Fulham FC playing against Belarus and Alexander Hleb

New Premier League Transfer Window Deadline Has Critics In Pro Soccer World Concerned

by Tony Wyman

After spending a record amount on transfers this season – £1.4 billion, up 23% from last year – teams in England’s Premier League voted fourteen to five, with one abstention, to shorten the transfer window next year by three weeks.

Each season, professional soccer teams are able to buy and sell players during two periods, called “windows.” The first window opens before the season begins and ends on the last day in August for most leagues.  The second one opens on January 1 and ends on the 31st.  

These windows are rife with drama and intrigue, with players and their agents often maneuvering for opportunities to join teams where opportunities to play better soccer at higher wages might exist.  They are also opportunities for teams to unload players who are excess to requirements and to acquire ones that can improve the team and fill voids left by departing footballers.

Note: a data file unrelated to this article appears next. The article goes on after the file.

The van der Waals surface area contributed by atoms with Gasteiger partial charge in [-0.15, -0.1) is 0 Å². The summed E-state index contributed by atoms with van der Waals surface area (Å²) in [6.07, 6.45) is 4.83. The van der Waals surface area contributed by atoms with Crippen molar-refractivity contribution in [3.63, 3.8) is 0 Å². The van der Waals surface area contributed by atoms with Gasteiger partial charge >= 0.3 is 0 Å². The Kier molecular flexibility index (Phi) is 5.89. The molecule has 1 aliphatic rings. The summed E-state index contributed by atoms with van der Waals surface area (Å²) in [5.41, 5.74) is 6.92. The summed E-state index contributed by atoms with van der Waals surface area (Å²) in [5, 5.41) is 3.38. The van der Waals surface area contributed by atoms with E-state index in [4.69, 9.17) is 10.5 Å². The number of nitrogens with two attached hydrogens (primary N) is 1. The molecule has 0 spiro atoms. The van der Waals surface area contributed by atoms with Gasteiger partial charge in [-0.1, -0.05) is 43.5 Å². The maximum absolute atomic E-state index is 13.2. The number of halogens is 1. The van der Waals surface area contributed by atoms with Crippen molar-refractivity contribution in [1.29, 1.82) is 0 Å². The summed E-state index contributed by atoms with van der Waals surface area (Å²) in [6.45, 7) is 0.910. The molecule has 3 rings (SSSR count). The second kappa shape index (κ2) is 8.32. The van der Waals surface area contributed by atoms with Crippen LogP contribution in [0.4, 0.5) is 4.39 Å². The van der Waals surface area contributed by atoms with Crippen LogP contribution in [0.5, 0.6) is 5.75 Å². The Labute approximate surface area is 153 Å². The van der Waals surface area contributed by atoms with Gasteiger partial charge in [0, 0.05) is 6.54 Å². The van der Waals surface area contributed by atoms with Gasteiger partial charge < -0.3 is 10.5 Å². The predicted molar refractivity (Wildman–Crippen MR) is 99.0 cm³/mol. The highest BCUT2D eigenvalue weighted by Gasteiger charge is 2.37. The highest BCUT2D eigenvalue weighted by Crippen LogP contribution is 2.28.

Transfer window countdown.
The ESPN transfer deadline team countdown the remaining minutes of the 2017 summer transfer window.

The change, which only applies to teams in the Premier League, not those in the lower English leagues (The Football League, which governs the lower leagues, will consider shortening their window during a meeting of their clubs on the 21st of September) –  is supposed to help teams stabilize their rosters before the season starts and reduce the number of players who are unsettled by rumors they will be transferred to other clubs before the window closes.

“When the 20 are playing each other [it was wrong] you could have a person in your team one week and be playing against him the next, or worse the player not playing because of speculation about him going to another Premier League team so he’s not available for a week or two of the season while the window is open,” said EPL Chairman (Richard) Scudamore in an interview with The Guardian newspaper. 

“Those were the issues most of the clubs arguing in favor were using, that once the season has started we should know that we can’t possibly sell to another Premier League club. I think they just decided: ‘We’re going to break for the border, go it alone, put our marker down, go with it.’”

Instead of allowing teams to sell players through 11PM on the 31st of August, as they have for years, the league will now end transfers on the Thursday before matches begin.  This year, that means transfers of new players coming into clubs would have ended on August the 10th at 5PM.